description
The ATP-binding cassette (ABC) transporters form one of the largest known protein families, and are widespread in bacteria, archaea, and eukaryotes. They couple ATP hydrolysis to active transport of a wide variety of substrates such as ions, sugars, lipids, sterols, peptides, proteins, and drugs. The structure of a prokaryotic ABC transporter usually consists of three components; typically two integral membrane proteins each having six transmembrane segments, two peripheral proteins that bind and hydrolyze ATP, and a periplasmic (or lipoprotein) substrate-binding protein. Many of the genes for the three components form operons as in fact observed in many bacterial and archaeal genomes. On the other hand, in a typical eukaryotic ABC transporter, the membrane spanning protein and the ATP-binding protein are fused, forming a multi-domain protein with the membrane-spanning domain (MSD) and the nucleotide-binding domain (NBD)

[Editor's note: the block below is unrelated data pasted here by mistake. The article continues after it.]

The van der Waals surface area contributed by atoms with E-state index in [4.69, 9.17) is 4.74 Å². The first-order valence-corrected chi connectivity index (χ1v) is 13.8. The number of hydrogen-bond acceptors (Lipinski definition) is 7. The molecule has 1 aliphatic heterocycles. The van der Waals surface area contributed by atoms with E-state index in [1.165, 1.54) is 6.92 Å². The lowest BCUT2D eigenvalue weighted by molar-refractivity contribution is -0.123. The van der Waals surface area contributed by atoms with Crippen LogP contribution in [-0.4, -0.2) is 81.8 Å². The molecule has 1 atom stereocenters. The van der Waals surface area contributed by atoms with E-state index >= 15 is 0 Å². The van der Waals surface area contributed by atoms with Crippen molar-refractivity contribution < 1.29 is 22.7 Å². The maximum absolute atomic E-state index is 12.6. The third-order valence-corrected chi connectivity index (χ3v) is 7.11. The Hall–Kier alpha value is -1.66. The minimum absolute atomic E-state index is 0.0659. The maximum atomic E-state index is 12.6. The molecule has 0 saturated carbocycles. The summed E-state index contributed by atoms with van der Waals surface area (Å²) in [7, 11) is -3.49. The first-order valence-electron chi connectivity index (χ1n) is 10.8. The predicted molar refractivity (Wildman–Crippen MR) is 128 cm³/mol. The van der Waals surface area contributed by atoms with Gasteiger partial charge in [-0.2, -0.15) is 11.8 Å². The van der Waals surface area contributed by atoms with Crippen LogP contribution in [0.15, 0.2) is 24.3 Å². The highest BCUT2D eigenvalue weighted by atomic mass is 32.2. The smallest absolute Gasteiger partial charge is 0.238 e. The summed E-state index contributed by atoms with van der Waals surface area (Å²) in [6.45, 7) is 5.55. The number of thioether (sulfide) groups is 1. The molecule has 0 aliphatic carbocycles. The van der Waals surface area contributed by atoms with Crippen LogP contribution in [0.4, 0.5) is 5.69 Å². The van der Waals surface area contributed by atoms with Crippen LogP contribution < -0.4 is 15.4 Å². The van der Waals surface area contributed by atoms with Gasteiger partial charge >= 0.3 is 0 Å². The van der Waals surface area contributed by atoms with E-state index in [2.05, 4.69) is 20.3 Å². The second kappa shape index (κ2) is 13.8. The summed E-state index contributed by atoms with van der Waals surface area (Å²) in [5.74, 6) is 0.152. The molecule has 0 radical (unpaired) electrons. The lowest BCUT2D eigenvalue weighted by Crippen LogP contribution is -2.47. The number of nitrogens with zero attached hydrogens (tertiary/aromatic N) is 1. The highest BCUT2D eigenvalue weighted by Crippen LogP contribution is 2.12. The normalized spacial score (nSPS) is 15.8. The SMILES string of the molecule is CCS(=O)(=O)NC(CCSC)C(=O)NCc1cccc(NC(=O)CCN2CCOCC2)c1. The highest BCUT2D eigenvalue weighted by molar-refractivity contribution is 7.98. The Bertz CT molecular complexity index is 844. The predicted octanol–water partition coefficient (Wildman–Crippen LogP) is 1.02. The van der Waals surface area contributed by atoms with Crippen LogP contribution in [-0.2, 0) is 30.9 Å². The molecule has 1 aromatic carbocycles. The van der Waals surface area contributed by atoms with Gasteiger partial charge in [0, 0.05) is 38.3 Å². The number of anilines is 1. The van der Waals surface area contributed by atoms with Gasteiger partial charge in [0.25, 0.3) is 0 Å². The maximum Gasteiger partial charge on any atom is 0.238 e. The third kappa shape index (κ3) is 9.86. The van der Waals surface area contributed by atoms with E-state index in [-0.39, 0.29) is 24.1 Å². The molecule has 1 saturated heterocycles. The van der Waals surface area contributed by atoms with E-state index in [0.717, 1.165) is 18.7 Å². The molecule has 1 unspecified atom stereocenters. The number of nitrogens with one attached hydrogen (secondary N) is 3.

external resources
NCBI:83035
KEGG:hsa02010
PUBMED:10557362
PUBMED:18424520
PUBMED:9799792
PUBMED:18375759
PUBMED:16135226
PUBMED:18326572
PUBMED:18805970
PUBMED:17214741
PUBMED:11929526
PUBMED:11731493
PUBMED:16109926
PUBMED:17873039

genes
ABCA1 , ABCA2 , ABCA3 , ABCB7 , ABCA4 , ABCD1 , ABCD2 , ABCC6 , CFTR , ABCC2 , ABCC1 , ABCB1 , ABCB4 , ABCD3 , ABCD4 , ABCC8 , TAP1 , TAP2 , ABCB11 , ABCC3 , ABCG2 , ABCG1 , ABCC5 , ABCB6 , ABCC9 , ABCC4 , ABCA7 , ABCA10 , ABCA9 , ABCA8 , ABCB8 , ABCB10 , ABCB9 , ABCA6 , ABCA5 , ABCA12 , ABCG4 , ABCG5 , ABCG8 , ABCC11 , ABCC10 , ABCC12 , ABCA13 , ABCB5 ,